Hawk Ridge … Not Just for Raptors Anymore!

While bicycling in rural northwestern Wisconsin yesterday I noticed quite a few Indigo Buntings. This was a sign for me that some of our latest migrants back to the Northland had finally returned. Thus, last night after supper I drove the two short miles up to Hawk Ridge. While most folks know Hawk Ridge as one of the premier Autumn raptor migration locations in North America, during the late Spring when songbirds are migrating north the extensive wild fruit and berry trees attract lots of birds on calm, clear mornings. Actually the birds may be up at Hawk Ridge on cold, wet, windy and foggy days, but I prefer to stay home! 🙂

Note: Hawk Ridge is a great fall raptor migration viewing spot because hawks while migrating south run into Lake Superior. Raptors do not like to fly across large bodies of water, and thus they fly hundreds of miles down the North Shore of Lake Superior till the birds reach the end of the lake (Duluth). Out hill on calm warm days provide both great thermals for the hawks, and good viewing opportunities for us birders. From Hawk Ridge down to the lake is a drop of about 600 feet.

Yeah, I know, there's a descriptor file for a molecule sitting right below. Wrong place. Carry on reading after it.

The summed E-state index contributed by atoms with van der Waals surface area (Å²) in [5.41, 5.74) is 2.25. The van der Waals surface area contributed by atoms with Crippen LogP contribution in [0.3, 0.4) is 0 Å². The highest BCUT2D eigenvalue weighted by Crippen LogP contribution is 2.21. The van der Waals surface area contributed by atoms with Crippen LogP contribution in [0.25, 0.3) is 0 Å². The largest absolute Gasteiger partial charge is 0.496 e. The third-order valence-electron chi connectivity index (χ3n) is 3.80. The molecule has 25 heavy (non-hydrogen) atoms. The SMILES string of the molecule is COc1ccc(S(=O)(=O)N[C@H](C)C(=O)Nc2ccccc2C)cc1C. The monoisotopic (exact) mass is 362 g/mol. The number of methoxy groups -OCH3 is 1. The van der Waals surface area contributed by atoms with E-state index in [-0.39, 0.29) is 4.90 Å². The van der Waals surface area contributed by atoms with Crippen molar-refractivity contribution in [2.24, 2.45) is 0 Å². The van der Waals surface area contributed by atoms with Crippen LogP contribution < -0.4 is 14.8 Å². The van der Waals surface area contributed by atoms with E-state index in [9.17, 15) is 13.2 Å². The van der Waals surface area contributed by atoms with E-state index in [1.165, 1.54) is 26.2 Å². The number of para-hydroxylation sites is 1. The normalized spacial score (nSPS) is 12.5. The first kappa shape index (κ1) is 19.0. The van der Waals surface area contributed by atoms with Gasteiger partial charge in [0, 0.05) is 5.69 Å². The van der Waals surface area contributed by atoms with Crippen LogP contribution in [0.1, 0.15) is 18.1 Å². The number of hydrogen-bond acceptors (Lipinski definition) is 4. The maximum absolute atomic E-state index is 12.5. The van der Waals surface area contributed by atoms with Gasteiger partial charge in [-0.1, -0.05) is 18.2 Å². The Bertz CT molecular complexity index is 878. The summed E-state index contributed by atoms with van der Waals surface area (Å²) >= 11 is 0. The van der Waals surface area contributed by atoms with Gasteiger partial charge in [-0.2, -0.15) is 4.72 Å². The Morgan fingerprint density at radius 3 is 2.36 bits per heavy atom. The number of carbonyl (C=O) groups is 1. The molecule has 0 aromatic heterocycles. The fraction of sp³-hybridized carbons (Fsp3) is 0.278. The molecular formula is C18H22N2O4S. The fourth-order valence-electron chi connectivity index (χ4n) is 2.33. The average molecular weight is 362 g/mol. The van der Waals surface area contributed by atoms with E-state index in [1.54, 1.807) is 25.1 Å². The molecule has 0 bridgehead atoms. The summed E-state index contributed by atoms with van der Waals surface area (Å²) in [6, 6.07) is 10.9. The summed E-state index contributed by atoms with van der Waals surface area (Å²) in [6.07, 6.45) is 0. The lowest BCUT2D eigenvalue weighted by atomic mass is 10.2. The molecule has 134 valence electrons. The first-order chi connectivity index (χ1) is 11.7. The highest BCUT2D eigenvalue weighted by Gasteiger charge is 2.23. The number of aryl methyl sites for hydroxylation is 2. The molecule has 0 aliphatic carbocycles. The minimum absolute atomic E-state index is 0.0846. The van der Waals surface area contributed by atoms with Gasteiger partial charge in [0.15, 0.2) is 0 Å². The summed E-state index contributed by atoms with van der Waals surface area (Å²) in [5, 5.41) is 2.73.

Hawk Ridge did not disappoint. In the 30 minutes before the sun dipped below the horizon, I was treated to a sunset with Golds, Greens and Indigo!

Indigo Bunting at Sunset

I returned at sunrise, the enjoyed a crystal clear calm morning (37F at 5:30 am). Here are a few of the birds I found this morning … and the John G. Munson arriving the Duluth harbor at sunrise (the view from Hawk Ridge out over Lake Superior towards town).

The John G. Munson Arriving at the Duluth Harbor

Chestnut-Sided Warbler

Great Crested Flycatcher (Singing Out and Coughing Up!)

Cedar Waxwing Eating Blossoms

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